It's becoming clearer what is going on. As clear as the white person who drove past the South African embassy last week wearing a Rebel hat and carrying a sign that read "Hang in there, Pretoria." As clear as Roy McKoy, who last week closed his Marshall, Va., restaurant rather than serve blacks. As clear as former attorney general John Mitchell's recent "Amos and Andy" crack and President Reagan's currently destructive engagement with South Africa.

It appears that a white nationalist movement is under way, and black people are faced with having to march once again. It's not just about South Africa. What's happening over there has been going on for years. It's about America, too, and the insulting manner in which the Stars and Stripes have been waved in the name of racism.

For some whites, it's obviously difficult to see what the problem is. Only blacks can know the bitterness that comes with this particular brand of hypocrisy, where the basic tenet of life in America, that all men are created equal under God, is a sham.

"People are seeing the way Reagan supports the white South Africans and the way he treats blacks here and are beginning to make a connection between the two," said Rep. Parren Mitchell (D-Md.), after making a court appearance on Tuesday following his arrest at the South African embassy the day before.

Some whites argue that South Africa is anticommunist, and say what's so bad about a little apartheid in the name of freedom? In all sincerity, this is a prevalent argument among Reaganites. Somebody should pray for them.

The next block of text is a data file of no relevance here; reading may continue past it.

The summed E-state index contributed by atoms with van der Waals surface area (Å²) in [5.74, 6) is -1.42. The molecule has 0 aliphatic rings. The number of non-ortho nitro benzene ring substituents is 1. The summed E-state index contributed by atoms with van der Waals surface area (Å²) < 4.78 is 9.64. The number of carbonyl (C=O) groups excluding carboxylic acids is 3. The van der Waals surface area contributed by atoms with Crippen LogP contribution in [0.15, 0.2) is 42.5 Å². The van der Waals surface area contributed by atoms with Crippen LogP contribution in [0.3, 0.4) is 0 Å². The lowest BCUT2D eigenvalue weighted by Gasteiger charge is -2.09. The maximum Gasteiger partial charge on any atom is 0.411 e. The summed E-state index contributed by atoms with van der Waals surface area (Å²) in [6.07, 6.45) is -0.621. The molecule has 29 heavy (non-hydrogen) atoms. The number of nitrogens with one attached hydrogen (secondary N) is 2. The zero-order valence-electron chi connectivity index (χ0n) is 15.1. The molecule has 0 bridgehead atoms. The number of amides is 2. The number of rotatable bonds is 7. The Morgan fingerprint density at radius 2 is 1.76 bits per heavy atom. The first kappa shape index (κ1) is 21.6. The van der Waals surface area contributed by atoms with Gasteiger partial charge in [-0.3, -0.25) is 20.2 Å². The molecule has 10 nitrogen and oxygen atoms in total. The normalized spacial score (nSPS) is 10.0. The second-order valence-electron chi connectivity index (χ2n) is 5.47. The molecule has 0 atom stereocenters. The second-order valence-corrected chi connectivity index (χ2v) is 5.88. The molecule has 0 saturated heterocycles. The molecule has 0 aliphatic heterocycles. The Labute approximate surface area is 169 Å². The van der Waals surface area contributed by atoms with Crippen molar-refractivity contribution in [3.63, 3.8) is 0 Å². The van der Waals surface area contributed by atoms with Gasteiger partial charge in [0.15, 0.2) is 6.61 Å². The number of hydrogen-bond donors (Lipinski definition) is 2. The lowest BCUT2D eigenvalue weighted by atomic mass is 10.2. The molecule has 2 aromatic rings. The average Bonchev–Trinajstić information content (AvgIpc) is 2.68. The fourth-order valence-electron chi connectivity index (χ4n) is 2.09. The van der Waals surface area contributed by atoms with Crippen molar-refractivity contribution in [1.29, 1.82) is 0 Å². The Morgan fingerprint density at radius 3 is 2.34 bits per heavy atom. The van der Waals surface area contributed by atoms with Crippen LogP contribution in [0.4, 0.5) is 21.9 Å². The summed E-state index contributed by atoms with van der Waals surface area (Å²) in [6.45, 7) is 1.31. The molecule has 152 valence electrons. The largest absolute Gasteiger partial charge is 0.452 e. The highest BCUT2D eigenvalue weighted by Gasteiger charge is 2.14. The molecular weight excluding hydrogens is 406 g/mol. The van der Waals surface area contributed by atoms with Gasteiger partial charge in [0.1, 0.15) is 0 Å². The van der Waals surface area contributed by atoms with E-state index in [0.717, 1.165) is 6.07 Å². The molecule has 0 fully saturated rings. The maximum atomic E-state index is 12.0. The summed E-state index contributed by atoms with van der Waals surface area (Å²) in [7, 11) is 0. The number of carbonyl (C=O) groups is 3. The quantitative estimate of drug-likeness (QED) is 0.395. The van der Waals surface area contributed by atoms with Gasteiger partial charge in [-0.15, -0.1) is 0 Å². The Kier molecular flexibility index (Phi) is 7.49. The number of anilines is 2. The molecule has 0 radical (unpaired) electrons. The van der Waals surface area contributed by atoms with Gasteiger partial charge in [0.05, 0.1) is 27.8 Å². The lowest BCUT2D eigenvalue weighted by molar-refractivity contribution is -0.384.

Until recently, it seemed that South Africa was confusing to blacks, many of whom had been raised to regard black Africa as a distant and dark land of Tarzans and dumb tribal chiefs. But the presence of so many members of the black middle class among those protesting at the South African embassy suggest a significant perceptual change on their part.

Slowly, consciousness about racial apartheid is being raised with daily pilgrimages to the nonviolent protest. A unique drum beat can be heard from Wall Street to warehouses, calling others to the front line in a new level of "direct action."

So far, only a few hundred people show up at the South African embassy each day. But that was more than in 1974 when Parren Mitchell led black longshoremen in protest against Rhodesian ships carrying chrome ore on the docks of Baltimore. And more than in 1976, when social activist Dick Gregory became the first person to be arrested while protesting at the embassy.

Inside the city's jail cells, another group of blacks awaits the arrival of those arrested at the embassy. "The issues are being well discussed in jail," said social activist Dick Gregory after spending Monday night in a holding cell. "They inmates are kind of expecting to see somebody new every day and after talking about South Africa with me. They wanted to know, 'Who's coming next?' "

Said Josh Williams, a local labor leader who was arrested with Mitchell and Gregory, "When the police and the prison guards said, 'We appreciate and respect what you are are doing,' my spirits were uplifted and I began to feel the message was getting through."

While in a holding cell, D.C. Del. Walter Fauntroy was asked by a fellow inmate why he was so concerned with South Africans when problems here are so bad for blacks.

Fauntroy said he talked to the inmate about the link between the loss of American jobs to the cheap labor pools of South Africa and high joblessness here. As steel imports from South Africa increase, for example, jobs in the steel industry here are lost.

The argument makes sense and provides a basis for broadening participation in the protest against South Africa. But as the demonstrations continue, there is increasing focus on the apparent racial solidarity of Reaganite whites and South African whites and the danger facing all blacks as a result.

"They are like teammates playing the same game on different fields," one protester said of the relationship between Reagan and South African Prime Minister Pieter Botha.

As ugly as it sounds, it's an idea with enough clarity to carry black protest in this country to a new level.